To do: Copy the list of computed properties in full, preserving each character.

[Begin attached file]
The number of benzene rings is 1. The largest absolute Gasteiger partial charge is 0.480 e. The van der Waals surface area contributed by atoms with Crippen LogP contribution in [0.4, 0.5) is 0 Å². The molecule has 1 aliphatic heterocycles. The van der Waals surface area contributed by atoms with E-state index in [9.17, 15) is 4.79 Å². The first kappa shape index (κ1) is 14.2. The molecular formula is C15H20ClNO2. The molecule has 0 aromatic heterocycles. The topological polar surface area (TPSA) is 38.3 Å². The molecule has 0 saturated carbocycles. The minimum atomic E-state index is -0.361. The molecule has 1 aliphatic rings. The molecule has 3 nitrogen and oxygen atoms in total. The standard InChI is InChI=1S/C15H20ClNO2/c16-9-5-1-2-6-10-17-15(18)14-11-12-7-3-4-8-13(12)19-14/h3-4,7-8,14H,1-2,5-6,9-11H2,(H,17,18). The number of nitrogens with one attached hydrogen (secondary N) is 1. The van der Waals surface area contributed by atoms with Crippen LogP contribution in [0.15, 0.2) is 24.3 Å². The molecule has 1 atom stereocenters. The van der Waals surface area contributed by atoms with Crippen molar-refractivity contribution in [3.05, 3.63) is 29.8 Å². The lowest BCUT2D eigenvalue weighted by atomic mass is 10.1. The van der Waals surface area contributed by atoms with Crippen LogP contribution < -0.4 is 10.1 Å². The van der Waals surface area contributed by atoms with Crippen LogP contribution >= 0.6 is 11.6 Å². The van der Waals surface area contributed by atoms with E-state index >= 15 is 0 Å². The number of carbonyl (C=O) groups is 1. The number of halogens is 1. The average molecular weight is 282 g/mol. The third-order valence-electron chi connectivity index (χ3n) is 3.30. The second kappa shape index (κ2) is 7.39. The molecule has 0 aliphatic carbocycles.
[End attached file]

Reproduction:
The number of benzene rings is 1. The largest absolute Gasteiger partial charge is 0.480 e. The van der Waals surface area contributed by atoms with Crippen LogP contribution in [0.4, 0.5) is 0 Å². The molecule has 1 aliphatic heterocycles. The van der Waals surface area contributed by atoms with E-state index in [9.17, 15) is 4.79 Å². The first kappa shape index (κ1) is 14.2. The molecular formula is C15H20ClNO2. The molecule has 0 aromatic heterocycles. The topological polar surface area (TPSA) is 38.3 Å². The molecule has 0 saturated carbocycles. The minimum atomic E-state index is -0.361. The molecule has 1 aliphatic rings. The molecule has 3 nitrogen and oxygen atoms in total. The standard InChI is InChI=1S/C15H20ClNO2/c16-9-5-1-2-6-10-17-15(18)14-11-12-7-3-4-8-13(12)19-14/h3-4,7-8,14H,1-2,5-6,9-11H2,(H,17,18). The number of nitrogens with one attached hydrogen (secondary N) is 1. The van der Waals surface area contributed by atoms with Crippen LogP contribution in [0.15, 0.2) is 24.3 Å². The molecule has 1 atom stereocenters. The van der Waals surface area contributed by atoms with Crippen molar-refractivity contribution in [3.05, 3.63) is 29.8 Å². The lowest BCUT2D eigenvalue weighted by atomic mass is 10.1. The van der Waals surface area contributed by atoms with Crippen LogP contribution < -0.4 is 10.1 Å². The van der Waals surface area contributed by atoms with Crippen LogP contribution >= 0.6 is 11.6 Å². The van der Waals surface area contributed by atoms with E-state index >= 15 is 0 Å². The number of carbonyl (C=O) groups is 1. The number of halogens is 1. The average molecular weight is 282 g/mol. The third-order valence-electron chi connectivity index (χ3n) is 3.30. The second kappa shape index (κ2) is 7.39. The molecule has 0 aliphatic carbocycles.